Phoenix Mars Lander Status Report - 4 settembre 2007

https://www.jpl.nasa.gov/news/news.cfm?release=2007-094a

Phoenix Mars Lander Status Report: Radar and Other Gear Pass Checkouts
Jet Propulsion Laboratory
September 04, 2007

Two crucial tools for a successful landing of America’s latest mission
to Mars, the radar and UHF radio on NASA’s Phoenix Mars Lander, have
passed in-flight checkouts.

The ultra-high-frequency radio won’t be turned on again until landing
day, May 25, 2008, when it will relay communications from Phoenix to
orbiters already in service around Mars. Since launch on Aug. 4, 2007,
and until the day it reaches Mars, Phoenix is communicating directly
with Earth via even higher frequency X-band radio, mounted on a part
of
the spacecraft that will be jettisoned shortly before Phoenix hits the
top of the Martian atmosphere.

The radar will monitor the spacecraft’s fast-shrinking distance to the
ground during the final three minutes before touchdown on Mars,
triggering descent-engine firings and other necessary events during
the
most challenging moments of the mission.

The Phoenix flight operations team tested the radar and UHF radio on
Aug. 24. Four days earlier, the team ran the first in-flight checkout
of
a Phoenix science instrument. This test focused on the Thermal and
Evolved-Gas Analyzer, which will check for water, carbon-containing
molecules and other chemicals of interest in the icy soil of Mars. The
checkout verified the health of an ion pump, which will be used during
the transit to Mars to remove most water vapor carried from Earth with
the instrument. Four additional science instruments are scheduled for
checkouts before the spacecraft’s next trajectory correction maneuver,
planned for Oct. 16.

As of Sept. 1, Phoenix will have covered 81 million kilometers (50
million miles) of its 679-million kilometer (422-million-mile) flight
to
Mars. It is traveling at 34 kilometers per second (76,000 mph) in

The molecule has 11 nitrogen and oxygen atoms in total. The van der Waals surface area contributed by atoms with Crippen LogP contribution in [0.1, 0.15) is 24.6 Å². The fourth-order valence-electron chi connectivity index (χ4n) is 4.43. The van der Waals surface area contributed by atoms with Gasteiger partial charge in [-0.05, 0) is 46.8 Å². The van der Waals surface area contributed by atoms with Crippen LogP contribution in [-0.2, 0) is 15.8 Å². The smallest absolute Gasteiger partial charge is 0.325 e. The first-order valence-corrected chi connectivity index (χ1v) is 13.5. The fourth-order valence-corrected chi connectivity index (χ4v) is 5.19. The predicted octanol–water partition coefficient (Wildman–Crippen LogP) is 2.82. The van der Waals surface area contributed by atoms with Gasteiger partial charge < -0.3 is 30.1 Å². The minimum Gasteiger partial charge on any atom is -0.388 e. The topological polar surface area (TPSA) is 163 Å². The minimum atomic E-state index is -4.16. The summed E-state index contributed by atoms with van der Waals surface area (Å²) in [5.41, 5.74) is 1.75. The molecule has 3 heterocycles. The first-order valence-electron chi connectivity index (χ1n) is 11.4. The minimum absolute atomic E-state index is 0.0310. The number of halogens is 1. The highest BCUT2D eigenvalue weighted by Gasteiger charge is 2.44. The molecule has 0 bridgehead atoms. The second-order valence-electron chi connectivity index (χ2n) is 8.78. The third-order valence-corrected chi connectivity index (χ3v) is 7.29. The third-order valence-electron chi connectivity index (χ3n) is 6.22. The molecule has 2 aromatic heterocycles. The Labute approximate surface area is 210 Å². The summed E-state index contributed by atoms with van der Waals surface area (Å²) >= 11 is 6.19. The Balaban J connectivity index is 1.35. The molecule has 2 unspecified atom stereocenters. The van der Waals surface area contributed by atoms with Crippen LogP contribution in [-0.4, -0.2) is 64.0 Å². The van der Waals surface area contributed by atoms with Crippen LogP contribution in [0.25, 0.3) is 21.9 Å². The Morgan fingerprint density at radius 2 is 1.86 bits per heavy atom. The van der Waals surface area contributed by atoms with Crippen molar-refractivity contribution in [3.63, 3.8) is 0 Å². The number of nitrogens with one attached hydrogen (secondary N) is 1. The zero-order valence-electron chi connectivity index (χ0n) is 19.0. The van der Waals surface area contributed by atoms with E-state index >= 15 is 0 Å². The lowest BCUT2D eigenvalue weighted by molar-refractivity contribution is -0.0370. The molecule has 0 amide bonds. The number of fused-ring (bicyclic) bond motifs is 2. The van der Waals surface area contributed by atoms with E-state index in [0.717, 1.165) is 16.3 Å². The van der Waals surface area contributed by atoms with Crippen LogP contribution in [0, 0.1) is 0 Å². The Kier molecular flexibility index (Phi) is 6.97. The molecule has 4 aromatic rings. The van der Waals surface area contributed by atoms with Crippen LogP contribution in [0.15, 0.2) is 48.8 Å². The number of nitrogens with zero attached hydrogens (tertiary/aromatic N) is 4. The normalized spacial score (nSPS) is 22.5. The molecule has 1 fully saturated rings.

relation to the sun. Meanwhile, careful preparations continue for the
white-knuckle minutes before landing and the potential scientific
discoveries at the landing site.

“Everything is going as planned. No surprises, but this is one of
those
times when boring is good,” said Barry Goldstein, Phoenix project
manager at NASA’s Jet Propulsion Laboratory, Pasadena, Calif.
division of the California Institute of Technology in Pasadena.

Additional information on Phoenix is available online at:
http://www.nasa.gov/phoenix and at http://phoenix.lpl.arizona.edu.
Additional information on NASA’s Mars program is available online at:
http://www.nasa.gov/mars.


Media contact: Guy Webster 818-354-6278
Jet Propulsion Laboratory, Pasadena, Calif.
guy.webster@jpl.nasa.gov

Sara Hammond 520-626-1974
University of Arizona, Tucson
shammond@lpl.arizona.edu

Gary Napier 303-971-4012
Lockheed Martin Space Systems, Denver
gary.p.napier@lmco.com

2007-094a

La prima immagine ripresa dalla telecamera sul braccio robot di Phoenix

http://phoenix.lpl.arizona.edu/rac_image.php

Ma il formato è quello nativo della telecamera? :scream:
Se è così è un ultra wide screen (1:2,87), maggiore del Cinemascope (che è già 1:2,35)! :wink:

A quanto vedo (http://www.mps.mpg.de/en/aktuelles/pressenotizen/pressenotiz_20070801.html), il CCD e’ diviso in 2 meta’, di cui una effettivamente attiva, l’altra meta’ utilizzata per l’immagazzinamento temporaneo dell’immagine.

Ah, OK.
Il tedesco non lo fischio neanche, ma la figura è chiara. :smiley:
Il CCD è un classico 4/3 1:1,33 quindi dimezzandolo fa 1:2,66 e con un po’ di margine i conti tornano.

Comunque è un formato spettacolare!
Peccato solo che si dimezza la risoluzione effettiva.